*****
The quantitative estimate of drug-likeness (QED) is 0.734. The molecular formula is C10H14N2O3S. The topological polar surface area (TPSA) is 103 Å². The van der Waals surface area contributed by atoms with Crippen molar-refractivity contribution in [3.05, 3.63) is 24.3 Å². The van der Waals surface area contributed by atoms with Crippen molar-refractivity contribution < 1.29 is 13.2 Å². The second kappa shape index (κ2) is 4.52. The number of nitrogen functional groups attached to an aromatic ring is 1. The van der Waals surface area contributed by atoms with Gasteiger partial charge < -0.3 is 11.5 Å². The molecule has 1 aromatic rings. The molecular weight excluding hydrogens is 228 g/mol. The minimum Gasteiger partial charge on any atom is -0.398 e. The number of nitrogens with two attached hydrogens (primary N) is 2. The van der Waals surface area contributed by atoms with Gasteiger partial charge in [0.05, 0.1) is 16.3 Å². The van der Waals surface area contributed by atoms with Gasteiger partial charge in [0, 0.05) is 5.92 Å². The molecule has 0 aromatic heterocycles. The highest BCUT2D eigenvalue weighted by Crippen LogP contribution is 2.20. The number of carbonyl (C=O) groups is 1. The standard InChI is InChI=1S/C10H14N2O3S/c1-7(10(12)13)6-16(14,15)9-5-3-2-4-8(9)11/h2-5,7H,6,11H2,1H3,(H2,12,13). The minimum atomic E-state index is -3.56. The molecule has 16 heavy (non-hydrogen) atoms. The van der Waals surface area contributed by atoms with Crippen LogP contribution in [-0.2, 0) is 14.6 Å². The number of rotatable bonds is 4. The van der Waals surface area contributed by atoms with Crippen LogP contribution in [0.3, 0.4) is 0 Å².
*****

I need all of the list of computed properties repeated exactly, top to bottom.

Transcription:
The quantitative estimate of drug-likeness (QED) is 0.734. The molecular formula is C10H14N2O3S. The topological polar surface area (TPSA) is 103 Å². The van der Waals surface area contributed by atoms with Crippen molar-refractivity contribution in [3.05, 3.63) is 24.3 Å². The van der Waals surface area contributed by atoms with Crippen molar-refractivity contribution < 1.29 is 13.2 Å². The second kappa shape index (κ2) is 4.52. The number of nitrogen functional groups attached to an aromatic ring is 1. The van der Waals surface area contributed by atoms with Gasteiger partial charge < -0.3 is 11.5 Å². The molecule has 1 aromatic rings. The molecular weight excluding hydrogens is 228 g/mol. The minimum Gasteiger partial charge on any atom is -0.398 e. The number of nitrogens with two attached hydrogens (primary N) is 2. The van der Waals surface area contributed by atoms with Gasteiger partial charge in [0.05, 0.1) is 16.3 Å². The van der Waals surface area contributed by atoms with Gasteiger partial charge in [0, 0.05) is 5.92 Å². The molecule has 0 aromatic heterocycles. The highest BCUT2D eigenvalue weighted by Crippen LogP contribution is 2.20. The number of carbonyl (C=O) groups is 1. The standard InChI is InChI=1S/C10H14N2O3S/c1-7(10(12)13)6-16(14,15)9-5-3-2-4-8(9)11/h2-5,7H,6,11H2,1H3,(H2,12,13). The minimum atomic E-state index is -3.56. The molecule has 16 heavy (non-hydrogen) atoms. The van der Waals surface area contributed by atoms with Crippen LogP contribution in [-0.2, 0) is 14.6 Å². The number of rotatable bonds is 4. The van der Waals surface area contributed by atoms with Crippen LogP contribution in [0.3, 0.4) is 0 Å².